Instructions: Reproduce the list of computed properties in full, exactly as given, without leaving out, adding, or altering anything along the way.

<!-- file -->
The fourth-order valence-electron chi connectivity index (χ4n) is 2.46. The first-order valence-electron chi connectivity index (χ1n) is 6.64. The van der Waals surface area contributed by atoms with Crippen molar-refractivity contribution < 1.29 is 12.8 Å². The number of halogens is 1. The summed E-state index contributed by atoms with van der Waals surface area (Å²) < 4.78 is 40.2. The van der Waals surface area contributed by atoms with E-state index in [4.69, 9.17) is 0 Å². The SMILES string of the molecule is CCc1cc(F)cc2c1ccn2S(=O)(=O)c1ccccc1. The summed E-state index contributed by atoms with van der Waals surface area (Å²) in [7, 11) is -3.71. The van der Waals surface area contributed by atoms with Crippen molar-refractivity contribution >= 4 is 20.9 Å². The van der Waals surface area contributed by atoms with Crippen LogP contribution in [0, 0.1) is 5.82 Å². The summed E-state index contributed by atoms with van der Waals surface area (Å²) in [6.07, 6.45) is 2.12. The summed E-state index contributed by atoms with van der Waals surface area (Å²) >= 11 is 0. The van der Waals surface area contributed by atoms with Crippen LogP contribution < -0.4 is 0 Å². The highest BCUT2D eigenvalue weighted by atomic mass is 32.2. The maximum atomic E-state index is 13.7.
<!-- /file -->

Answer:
The fourth-order valence-electron chi connectivity index (χ4n) is 2.46. The first-order valence-electron chi connectivity index (χ1n) is 6.64. The van der Waals surface area contributed by atoms with Crippen molar-refractivity contribution < 1.29 is 12.8 Å². The number of halogens is 1. The summed E-state index contributed by atoms with van der Waals surface area (Å²) < 4.78 is 40.2. The van der Waals surface area contributed by atoms with E-state index in [4.69, 9.17) is 0 Å². The SMILES string of the molecule is CCc1cc(F)cc2c1ccn2S(=O)(=O)c1ccccc1. The summed E-state index contributed by atoms with van der Waals surface area (Å²) in [7, 11) is -3.71. The van der Waals surface area contributed by atoms with Crippen molar-refractivity contribution >= 4 is 20.9 Å². The van der Waals surface area contributed by atoms with Crippen LogP contribution in [0, 0.1) is 5.82 Å². The summed E-state index contributed by atoms with van der Waals surface area (Å²) in [6.07, 6.45) is 2.12. The summed E-state index contributed by atoms with van der Waals surface area (Å²) >= 11 is 0. The van der Waals surface area contributed by atoms with Crippen LogP contribution < -0.4 is 0 Å². The highest BCUT2D eigenvalue weighted by atomic mass is 32.2. The maximum atomic E-state index is 13.7.